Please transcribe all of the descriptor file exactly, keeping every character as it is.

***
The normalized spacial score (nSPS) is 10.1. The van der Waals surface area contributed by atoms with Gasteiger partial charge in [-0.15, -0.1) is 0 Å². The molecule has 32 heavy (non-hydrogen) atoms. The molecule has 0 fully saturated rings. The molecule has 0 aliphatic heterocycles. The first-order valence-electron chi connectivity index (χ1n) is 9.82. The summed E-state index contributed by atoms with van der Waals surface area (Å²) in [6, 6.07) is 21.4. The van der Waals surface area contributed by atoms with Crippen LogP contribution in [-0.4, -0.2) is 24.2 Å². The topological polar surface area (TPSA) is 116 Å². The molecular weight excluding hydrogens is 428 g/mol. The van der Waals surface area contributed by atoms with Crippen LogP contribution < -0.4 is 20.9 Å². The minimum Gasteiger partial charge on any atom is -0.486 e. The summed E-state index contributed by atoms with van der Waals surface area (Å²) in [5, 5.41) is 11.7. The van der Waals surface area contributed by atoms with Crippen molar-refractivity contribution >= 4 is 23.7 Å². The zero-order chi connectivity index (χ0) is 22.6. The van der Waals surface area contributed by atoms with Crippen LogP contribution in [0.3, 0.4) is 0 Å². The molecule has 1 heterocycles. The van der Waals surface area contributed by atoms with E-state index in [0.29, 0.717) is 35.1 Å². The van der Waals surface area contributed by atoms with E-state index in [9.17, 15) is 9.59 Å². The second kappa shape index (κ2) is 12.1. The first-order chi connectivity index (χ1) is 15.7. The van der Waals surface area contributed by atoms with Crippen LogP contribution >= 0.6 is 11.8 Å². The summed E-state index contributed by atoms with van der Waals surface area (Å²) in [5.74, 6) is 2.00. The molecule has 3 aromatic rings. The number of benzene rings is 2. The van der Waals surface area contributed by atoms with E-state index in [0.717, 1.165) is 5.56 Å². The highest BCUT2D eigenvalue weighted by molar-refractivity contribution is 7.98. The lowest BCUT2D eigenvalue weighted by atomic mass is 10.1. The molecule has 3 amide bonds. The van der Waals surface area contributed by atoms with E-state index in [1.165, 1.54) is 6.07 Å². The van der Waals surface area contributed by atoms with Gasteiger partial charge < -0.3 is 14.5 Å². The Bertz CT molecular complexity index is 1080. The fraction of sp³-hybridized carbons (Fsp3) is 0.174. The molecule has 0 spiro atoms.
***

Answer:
The normalized spacial score (nSPS) is 10.1. The van der Waals surface area contributed by atoms with Gasteiger partial charge in [-0.15, -0.1) is 0 Å². The molecule has 32 heavy (non-hydrogen) atoms. The molecule has 0 fully saturated rings. The molecule has 0 aliphatic heterocycles. The first-order valence-electron chi connectivity index (χ1n) is 9.82. The summed E-state index contributed by atoms with van der Waals surface area (Å²) in [6, 6.07) is 21.4. The van der Waals surface area contributed by atoms with Crippen LogP contribution in [-0.4, -0.2) is 24.2 Å². The topological polar surface area (TPSA) is 116 Å². The molecular weight excluding hydrogens is 428 g/mol. The van der Waals surface area contributed by atoms with Crippen LogP contribution < -0.4 is 20.9 Å². The minimum Gasteiger partial charge on any atom is -0.486 e. The summed E-state index contributed by atoms with van der Waals surface area (Å²) in [5, 5.41) is 11.7. The van der Waals surface area contributed by atoms with Crippen molar-refractivity contribution >= 4 is 23.7 Å². The zero-order chi connectivity index (χ0) is 22.6. The van der Waals surface area contributed by atoms with Crippen LogP contribution in [0.3, 0.4) is 0 Å². The molecule has 1 heterocycles. The van der Waals surface area contributed by atoms with E-state index in [0.29, 0.717) is 35.1 Å². The van der Waals surface area contributed by atoms with E-state index in [9.17, 15) is 9.59 Å². The second kappa shape index (κ2) is 12.1. The first-order chi connectivity index (χ1) is 15.7. The van der Waals surface area contributed by atoms with Crippen LogP contribution >= 0.6 is 11.8 Å². The summed E-state index contributed by atoms with van der Waals surface area (Å²) in [5.74, 6) is 2.00. The molecule has 3 aromatic rings. The number of benzene rings is 2. The van der Waals surface area contributed by atoms with E-state index in [0.717, 1.165) is 5.56 Å². The highest BCUT2D eigenvalue weighted by molar-refractivity contribution is 7.98. The lowest BCUT2D eigenvalue weighted by atomic mass is 10.1. The molecule has 3 amide bonds. The van der Waals surface area contributed by atoms with E-state index in [1.165, 1.54) is 6.07 Å². The van der Waals surface area contributed by atoms with Gasteiger partial charge < -0.3 is 14.5 Å². The Bertz CT molecular complexity index is 1080. The fraction of sp³-hybridized carbons (Fsp3) is 0.174. The molecule has 0 spiro atoms.